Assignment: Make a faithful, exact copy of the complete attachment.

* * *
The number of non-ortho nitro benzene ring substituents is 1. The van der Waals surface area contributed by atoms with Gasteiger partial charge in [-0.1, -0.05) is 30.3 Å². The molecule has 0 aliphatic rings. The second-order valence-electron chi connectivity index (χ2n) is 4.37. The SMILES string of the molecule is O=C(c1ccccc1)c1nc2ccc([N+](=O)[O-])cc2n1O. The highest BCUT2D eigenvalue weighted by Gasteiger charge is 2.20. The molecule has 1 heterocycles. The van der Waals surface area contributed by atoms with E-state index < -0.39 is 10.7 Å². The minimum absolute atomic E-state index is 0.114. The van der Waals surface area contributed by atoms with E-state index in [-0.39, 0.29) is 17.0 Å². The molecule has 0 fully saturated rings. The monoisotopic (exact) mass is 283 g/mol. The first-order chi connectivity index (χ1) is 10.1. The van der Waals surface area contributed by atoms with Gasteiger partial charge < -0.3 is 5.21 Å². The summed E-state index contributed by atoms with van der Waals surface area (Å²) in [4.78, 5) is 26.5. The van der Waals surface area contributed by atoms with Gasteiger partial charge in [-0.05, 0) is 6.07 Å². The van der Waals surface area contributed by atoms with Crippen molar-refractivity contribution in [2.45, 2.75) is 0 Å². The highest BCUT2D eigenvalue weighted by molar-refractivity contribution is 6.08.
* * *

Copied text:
The number of non-ortho nitro benzene ring substituents is 1. The van der Waals surface area contributed by atoms with Gasteiger partial charge in [-0.1, -0.05) is 30.3 Å². The molecule has 0 aliphatic rings. The second-order valence-electron chi connectivity index (χ2n) is 4.37. The SMILES string of the molecule is O=C(c1ccccc1)c1nc2ccc([N+](=O)[O-])cc2n1O. The highest BCUT2D eigenvalue weighted by Gasteiger charge is 2.20. The molecule has 1 heterocycles. The van der Waals surface area contributed by atoms with E-state index < -0.39 is 10.7 Å². The minimum absolute atomic E-state index is 0.114. The van der Waals surface area contributed by atoms with E-state index in [-0.39, 0.29) is 17.0 Å². The molecule has 0 fully saturated rings. The monoisotopic (exact) mass is 283 g/mol. The first-order chi connectivity index (χ1) is 10.1. The van der Waals surface area contributed by atoms with Gasteiger partial charge < -0.3 is 5.21 Å². The summed E-state index contributed by atoms with van der Waals surface area (Å²) in [4.78, 5) is 26.5. The van der Waals surface area contributed by atoms with Gasteiger partial charge in [-0.05, 0) is 6.07 Å². The van der Waals surface area contributed by atoms with Crippen molar-refractivity contribution in [2.45, 2.75) is 0 Å². The highest BCUT2D eigenvalue weighted by molar-refractivity contribution is 6.08.